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Phantom of the Opera: Organ concert with David Briggs

About the Performance

“Improvise, v. trans.: To compose (verse, music, etc.) on the spur of the moment; to
utter or perform extempore.”
David Briggs is among the most important British exponents of the art of improvisation
to have lived, his legendary skill not only delighting audiences the world over but
inspiring the rising generation of organists to pursue the art seriously.
The ability to sustain improvisation for anything up to two hours for a film
accompaniment is something else again. In fact, live musical accompaniment was the
norm in the early days of cinema, and the tradition never died out completely, but David
Briggs is unique in the extent to which he has made a go of it in our times. Thanks to
him, events such as this have become very popular, not least because they are
something a bit different, and also because they are definitely not just for organ
David’s film repertoire is large and growing — he has played accompaniment to dozens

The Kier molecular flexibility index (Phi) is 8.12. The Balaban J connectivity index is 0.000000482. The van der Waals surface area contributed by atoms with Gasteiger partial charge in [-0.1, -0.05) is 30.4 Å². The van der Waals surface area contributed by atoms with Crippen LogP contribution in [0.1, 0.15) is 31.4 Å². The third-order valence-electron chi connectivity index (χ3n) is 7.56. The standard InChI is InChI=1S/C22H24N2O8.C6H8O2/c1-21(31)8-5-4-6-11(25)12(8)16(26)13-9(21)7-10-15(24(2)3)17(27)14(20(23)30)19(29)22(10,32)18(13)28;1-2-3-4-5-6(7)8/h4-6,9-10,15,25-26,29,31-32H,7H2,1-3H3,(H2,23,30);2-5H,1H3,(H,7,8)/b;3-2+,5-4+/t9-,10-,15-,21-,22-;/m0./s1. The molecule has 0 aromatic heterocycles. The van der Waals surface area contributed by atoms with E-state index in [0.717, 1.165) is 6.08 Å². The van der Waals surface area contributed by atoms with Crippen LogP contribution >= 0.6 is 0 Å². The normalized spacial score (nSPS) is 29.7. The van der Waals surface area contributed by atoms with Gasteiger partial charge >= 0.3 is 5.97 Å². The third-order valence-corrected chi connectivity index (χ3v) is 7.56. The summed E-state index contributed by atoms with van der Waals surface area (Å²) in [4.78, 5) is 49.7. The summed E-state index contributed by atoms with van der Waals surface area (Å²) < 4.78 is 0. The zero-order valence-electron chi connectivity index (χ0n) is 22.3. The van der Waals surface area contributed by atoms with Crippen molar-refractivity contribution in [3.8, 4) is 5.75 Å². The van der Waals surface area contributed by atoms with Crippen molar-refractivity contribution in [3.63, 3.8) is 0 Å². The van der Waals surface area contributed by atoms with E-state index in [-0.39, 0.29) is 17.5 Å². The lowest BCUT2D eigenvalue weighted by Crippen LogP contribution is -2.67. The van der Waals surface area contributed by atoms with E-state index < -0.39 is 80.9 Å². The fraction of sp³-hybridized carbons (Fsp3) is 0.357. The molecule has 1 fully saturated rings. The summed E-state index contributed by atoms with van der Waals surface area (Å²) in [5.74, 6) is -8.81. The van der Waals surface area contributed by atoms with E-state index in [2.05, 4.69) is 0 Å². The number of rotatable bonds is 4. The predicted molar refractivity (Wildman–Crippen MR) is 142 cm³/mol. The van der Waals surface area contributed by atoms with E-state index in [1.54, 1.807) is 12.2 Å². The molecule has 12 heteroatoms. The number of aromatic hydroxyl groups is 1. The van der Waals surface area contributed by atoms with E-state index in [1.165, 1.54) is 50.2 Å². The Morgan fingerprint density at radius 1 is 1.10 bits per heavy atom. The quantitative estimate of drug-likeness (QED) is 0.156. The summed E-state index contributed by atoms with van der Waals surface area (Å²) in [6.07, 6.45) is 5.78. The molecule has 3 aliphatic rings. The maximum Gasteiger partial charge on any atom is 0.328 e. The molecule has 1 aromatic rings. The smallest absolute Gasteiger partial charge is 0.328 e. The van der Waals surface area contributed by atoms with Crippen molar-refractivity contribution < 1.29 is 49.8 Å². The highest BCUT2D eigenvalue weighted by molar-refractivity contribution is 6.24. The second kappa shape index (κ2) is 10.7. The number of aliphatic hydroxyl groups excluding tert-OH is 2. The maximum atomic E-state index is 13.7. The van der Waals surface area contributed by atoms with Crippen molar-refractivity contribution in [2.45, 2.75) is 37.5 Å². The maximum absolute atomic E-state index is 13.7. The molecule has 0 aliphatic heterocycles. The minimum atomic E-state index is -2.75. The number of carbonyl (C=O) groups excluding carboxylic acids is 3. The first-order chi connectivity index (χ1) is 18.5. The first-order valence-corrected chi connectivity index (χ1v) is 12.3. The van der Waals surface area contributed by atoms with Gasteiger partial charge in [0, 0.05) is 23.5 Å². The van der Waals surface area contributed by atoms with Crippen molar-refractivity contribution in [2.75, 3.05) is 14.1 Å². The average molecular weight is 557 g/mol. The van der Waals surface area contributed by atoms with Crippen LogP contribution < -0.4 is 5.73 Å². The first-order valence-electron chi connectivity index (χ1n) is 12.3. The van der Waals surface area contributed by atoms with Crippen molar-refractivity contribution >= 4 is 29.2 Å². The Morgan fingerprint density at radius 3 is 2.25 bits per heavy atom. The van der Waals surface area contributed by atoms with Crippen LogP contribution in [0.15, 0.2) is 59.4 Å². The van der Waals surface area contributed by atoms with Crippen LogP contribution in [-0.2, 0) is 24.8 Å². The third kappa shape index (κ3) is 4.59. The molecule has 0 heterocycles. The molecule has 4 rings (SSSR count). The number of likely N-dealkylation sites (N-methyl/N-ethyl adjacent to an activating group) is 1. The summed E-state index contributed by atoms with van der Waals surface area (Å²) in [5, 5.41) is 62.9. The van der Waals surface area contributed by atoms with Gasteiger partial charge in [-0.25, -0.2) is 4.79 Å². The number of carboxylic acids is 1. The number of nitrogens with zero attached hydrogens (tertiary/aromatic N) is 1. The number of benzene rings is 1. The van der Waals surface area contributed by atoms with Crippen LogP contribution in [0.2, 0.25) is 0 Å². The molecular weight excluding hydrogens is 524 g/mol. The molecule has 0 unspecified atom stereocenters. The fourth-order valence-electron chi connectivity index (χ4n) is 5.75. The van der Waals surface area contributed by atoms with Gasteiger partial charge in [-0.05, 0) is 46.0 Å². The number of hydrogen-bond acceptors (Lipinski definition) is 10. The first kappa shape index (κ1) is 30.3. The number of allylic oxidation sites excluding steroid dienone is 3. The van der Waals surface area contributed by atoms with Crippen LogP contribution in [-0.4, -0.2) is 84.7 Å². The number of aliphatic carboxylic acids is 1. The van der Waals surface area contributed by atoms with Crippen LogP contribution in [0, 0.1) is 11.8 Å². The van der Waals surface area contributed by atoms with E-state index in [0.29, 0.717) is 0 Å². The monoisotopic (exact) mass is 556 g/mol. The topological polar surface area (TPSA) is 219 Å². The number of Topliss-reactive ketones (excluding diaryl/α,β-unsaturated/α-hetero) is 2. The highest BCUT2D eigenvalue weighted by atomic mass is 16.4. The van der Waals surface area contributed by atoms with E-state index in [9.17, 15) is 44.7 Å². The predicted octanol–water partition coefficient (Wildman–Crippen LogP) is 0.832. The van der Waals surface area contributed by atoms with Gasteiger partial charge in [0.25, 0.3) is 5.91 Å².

of films including Lang’s Metropolis, Hitchcock’s The Lodger and shorts by Chaplain and
Keaton. For all this, he also remains a repertoire recitalist of the front rank and a highly
prolific composer.

The Original Phantom of the Opera (1925)

The 1925 silent film version of The Phantom of the Opera, directed by Rupert Julian, is a
classic adaptation of Gaston Leroux’s novel Le Fantôme de l’Opéra.
The film stars Lon Chaney in the title role as the masked and facially deformed
‘phantom’ who haunts the Paris Opera House, causing murder and mayhem in an
attempt to force the management to make the woman he loves a star. It is most
famous for Lon Chaney’s intentionally horrific, self-applied make-up, which was kept a
studio secret until the film’s premier.
The film also features Mary Philbin, Norman Kerry, Arthur Edmund Carewe, Gibson
Gowland, John St. Polis and Snitz Edwards. The only surviving case member is Carla
Laemmle (born 1909), niece of producer Carl Laemmle, who played a small role as prima
ballerina in the film when she was about 15.
The movie was adapted by Elliott J. Clawson, Frank M. McCormack (uncredited), Tom
Reed (titles) and Raymond L. Schrock. It was directed by Rupert Julian, with
supplemental direction by Edward Sedgwick, and Lon Chaney (unconfirmed).
Notes by Jonathan Lilley (Ely Cathedral, UK) – used with permission.